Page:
Is se­ces­sion such a ter­ri­ble thing?

El Dorado News-Times - - Opinion - John Stos­sel John Stos­sel is au­thor of "No They Can't! Why Gov­ern­ment Fails -- But In­di­vid­u­als Suc­ceed." For other Cre­ators Syn­di­cate writ­ers and car­toon­ists, visit www.cre­ators.com.

The United States was born when the Found­ing Fa­thers se­ceded from Eng­land.

So why do so many peo­ple now see se­ces­sion as a ter­ri­ble thing?

Re­cently, peo­ple in Cat­alo­nia voted to break away from Spain — not to de­clare war on Spain or refuse to trade with Spain, just to con­trol their own af­fairs.

The Span­ish gov­ern­ment said they must not even vote. They sent po­lice to shut down polling places and beat pro­test­ers into stay­ing off the streets.

Gov­ern­ments never want to give up power.

The Euro­pean Union was of­fended and Amer­i­can politi­cians shocked when the United King­dom voted to exit the EU (Brexit). Pun­dits de­clared Bri­tain's move a ter­ri­ble mis­take.

But lo­cal gov­ern­ments can be more re­spon­sive to the needs of con­stituents. No gov­ern­ment is per­fect. But keep­ing gov­ern­ment close to home, keep­ing it lo­cal, makes it eas­ier to keep an eye on it.

The pow­er­ful pre­fer one big cen­tral gov­ern­ment. Some want the whole world to an­swer to one gov­ern­ment.

Pres­i­dent Ulysses S. Grant fan­ta­sized about coun­tries be­com­ing "one na­tion, so that armies and navies are no longer nec­es­sary."

Pres­i­dent Harry Tru­man wanted a World Court. Just as Amer­i­can dis­putes are set­tled by our Supreme Court, he said, "There is not a dif­fi­culty in the whole world that can­not be set­tled in ex­actly the same way in a world court."

But cen­tral au­thor­i­ties aren't the best way to solve our prob­lems. Com­pe­ti­tion is.

In the U.S., state gov­ern­ments be­have not be­cause their politi­cians are noble, but be­cause peo­ple can "vote with their feet" — move to other states.

If taxes get too high in New York, you can move Florida.

As Cal­i­for­nia tor­tures busi­nesses, Cal­i­for­ni­ans move to Ari­zona and Texas.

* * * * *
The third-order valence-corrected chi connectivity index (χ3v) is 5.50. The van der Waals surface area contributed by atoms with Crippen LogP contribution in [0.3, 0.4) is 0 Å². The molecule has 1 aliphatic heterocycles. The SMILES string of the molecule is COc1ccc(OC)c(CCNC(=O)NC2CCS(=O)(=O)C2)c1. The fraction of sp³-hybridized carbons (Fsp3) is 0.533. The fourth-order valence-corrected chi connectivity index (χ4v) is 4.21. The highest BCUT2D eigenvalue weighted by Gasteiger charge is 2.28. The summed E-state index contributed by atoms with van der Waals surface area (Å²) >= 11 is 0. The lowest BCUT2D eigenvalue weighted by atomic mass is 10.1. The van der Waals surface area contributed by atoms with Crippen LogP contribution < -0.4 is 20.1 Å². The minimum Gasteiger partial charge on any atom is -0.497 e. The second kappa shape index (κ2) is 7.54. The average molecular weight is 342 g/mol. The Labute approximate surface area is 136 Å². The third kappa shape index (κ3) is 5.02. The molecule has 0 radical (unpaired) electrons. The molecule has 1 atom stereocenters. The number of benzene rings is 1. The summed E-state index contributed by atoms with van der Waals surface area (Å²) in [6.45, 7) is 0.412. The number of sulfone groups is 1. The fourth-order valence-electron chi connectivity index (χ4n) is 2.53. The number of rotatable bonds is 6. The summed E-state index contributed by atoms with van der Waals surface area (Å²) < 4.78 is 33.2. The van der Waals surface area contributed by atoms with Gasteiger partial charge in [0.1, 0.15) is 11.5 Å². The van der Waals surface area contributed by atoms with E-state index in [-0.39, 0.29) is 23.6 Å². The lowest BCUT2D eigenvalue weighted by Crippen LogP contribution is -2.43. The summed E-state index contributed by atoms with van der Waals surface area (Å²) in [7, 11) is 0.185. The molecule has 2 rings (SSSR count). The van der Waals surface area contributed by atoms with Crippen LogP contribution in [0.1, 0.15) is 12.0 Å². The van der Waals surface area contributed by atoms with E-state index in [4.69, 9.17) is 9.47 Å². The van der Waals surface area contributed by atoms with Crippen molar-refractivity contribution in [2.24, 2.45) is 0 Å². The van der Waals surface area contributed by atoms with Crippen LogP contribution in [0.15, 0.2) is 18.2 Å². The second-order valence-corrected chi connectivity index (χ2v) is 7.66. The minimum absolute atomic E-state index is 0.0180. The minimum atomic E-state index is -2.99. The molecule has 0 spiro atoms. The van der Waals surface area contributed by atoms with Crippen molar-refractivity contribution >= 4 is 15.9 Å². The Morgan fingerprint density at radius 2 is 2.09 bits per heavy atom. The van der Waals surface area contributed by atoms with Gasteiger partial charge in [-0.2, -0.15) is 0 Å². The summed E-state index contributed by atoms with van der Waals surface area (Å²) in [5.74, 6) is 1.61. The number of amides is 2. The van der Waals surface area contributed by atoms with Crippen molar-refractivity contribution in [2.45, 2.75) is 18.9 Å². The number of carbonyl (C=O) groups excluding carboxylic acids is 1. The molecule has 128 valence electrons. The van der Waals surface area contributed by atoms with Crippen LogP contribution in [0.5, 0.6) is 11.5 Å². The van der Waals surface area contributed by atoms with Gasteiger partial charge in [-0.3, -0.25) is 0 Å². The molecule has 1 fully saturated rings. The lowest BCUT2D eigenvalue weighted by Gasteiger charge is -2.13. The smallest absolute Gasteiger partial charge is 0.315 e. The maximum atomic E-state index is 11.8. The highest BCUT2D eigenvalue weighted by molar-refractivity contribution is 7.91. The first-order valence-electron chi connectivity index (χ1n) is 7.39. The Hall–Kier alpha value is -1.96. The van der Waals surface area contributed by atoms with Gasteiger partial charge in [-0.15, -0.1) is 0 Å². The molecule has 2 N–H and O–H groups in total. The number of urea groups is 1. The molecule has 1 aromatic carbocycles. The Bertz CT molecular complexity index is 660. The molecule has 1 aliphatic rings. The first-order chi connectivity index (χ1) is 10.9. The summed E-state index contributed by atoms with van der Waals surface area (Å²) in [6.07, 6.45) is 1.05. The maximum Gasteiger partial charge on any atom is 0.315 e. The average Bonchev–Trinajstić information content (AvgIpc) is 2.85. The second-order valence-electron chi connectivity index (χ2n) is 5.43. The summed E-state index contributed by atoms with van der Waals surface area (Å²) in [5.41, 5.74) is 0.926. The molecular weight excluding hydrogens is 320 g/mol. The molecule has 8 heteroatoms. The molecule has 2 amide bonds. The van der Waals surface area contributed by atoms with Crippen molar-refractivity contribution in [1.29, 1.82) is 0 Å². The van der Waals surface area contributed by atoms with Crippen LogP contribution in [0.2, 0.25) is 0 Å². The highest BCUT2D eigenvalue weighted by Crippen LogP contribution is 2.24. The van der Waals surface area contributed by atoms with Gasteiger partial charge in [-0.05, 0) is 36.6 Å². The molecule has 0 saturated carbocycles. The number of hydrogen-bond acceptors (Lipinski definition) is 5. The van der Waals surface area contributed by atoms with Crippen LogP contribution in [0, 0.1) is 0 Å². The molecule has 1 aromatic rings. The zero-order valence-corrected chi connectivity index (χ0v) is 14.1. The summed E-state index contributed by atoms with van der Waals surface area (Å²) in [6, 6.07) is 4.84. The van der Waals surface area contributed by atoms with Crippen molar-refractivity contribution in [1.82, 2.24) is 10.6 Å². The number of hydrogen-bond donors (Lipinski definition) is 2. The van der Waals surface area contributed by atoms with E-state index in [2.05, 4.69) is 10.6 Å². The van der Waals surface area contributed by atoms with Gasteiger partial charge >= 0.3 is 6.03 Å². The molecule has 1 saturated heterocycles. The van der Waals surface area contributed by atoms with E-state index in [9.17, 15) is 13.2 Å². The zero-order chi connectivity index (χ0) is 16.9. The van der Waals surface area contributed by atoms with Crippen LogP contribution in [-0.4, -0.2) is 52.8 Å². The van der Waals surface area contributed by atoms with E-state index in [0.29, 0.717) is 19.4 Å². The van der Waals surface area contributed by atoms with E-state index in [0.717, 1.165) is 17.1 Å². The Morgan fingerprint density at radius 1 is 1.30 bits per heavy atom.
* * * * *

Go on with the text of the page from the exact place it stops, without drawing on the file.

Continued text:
The more gov­ern­ments from which you can choose, the eas­ier it is to ben­e­fit from com­pe­ti­tion be­tween them.

All Amer­i­cans, how­ever, must obey rules set by Washington, D.C.

But what if most peo­ple in a state re­ject those rules and de­mand the right to gov­ern them­selves?

There have been sev­eral se­ces­sion move­ments in Cal­i­for­nia — a plan to break Cal­i­for­nia up into smaller states, a push to make North­ern Cal­i­for­nia a break­away state called Jef­fer­son, and now the "Yes Cal­i­for­nia" move­ment that wants to make Cal­i­for­nia a sep­a­rate coun­try.

Calexit's pro­po­nents say Cal­i­for­ni­ans shouldn't have to an­swer to that evil Pres­i­dent Trump.

If Calexit ever hap­pened, I sup­pose con­ser­va­tive parts of the state would vote to sep­a­rate from the leftists who dom­i­nate Sacra­mento. Maybe we'd end up with three coun­tries where there used to be one.

When I look at how badly Washington, D.C., gov­erns, the idea of se­ces­sion doesn't scare me.

Af­ter the Cold War, Cze­choslo­vakia split into Slo­vakia and the Czech Repub­lic. "Ten­sions be­tween Czechs and Slo­vaks have dis­ap­peared," writes Mar­ian Tupy, a Cato In­sti­tute an­a­lyst born in Cze­choslo­vakia. "Czechs no longer sub­si­dize their poorer cousins in the east, while Slo­vaks no longer blame their prob­lems on their 'big brother' in the west. Ev­ery­one has won."

Se­ces­sion fright­ens some Amer­i­cans be­cause they as­so­ciate it with slav­ery. Pre­serv­ing that de­spi­ca­ble prac­tice was one rea­son south­ern states wanted to break away.

But ob­vi­ously, one can fa­vor se­ces­sion with­out sup­port­ing slav­ery. Even some abo­li­tion­ists, anti-slav­ery ac­tivists in the 19th cen­tury, sup­ported the right to se­cede.

More re­cently, some black neigh­bor­hoods on the out­skirts of Bos­ton ar­gued for turn­ing the Greater Roxbury area into a new city called Man­dela. They say it would be more re­spon­sive to lo­cals' needs.

In New York City, Repub­li­cans on Staten Is­land some­times ar­gue for break­ing away from the Democrats who mis­man­age the rest of New York. Dur­ing the Obama ad­min­is­tra­tion, some Tex­ans wanted a vote on "Texit."

None of those things is likely to hap­pen, but I'm wary of any gov­ern­ment that hates the idea of peo­ple es­cap­ing its in­flu­ence.

Pres­i­dent Trump weighed in on Cat­alo­nian in­de­pen­dence. He's against it. "I would like to see Spain con­tinue to be united," said the pres­i­dent.

It's easy to love a big cen­tral gov­ern­ment when you're in charge of one. Also, na­tional gov­ern­ments can in­spire proud na­tion­al­ist sen­ti­ments.

But Cata­lans smart­ing from po­lice ba­tons prob­a­bly feel dif­fer­ently.

I say, let peo­ple go their own way.

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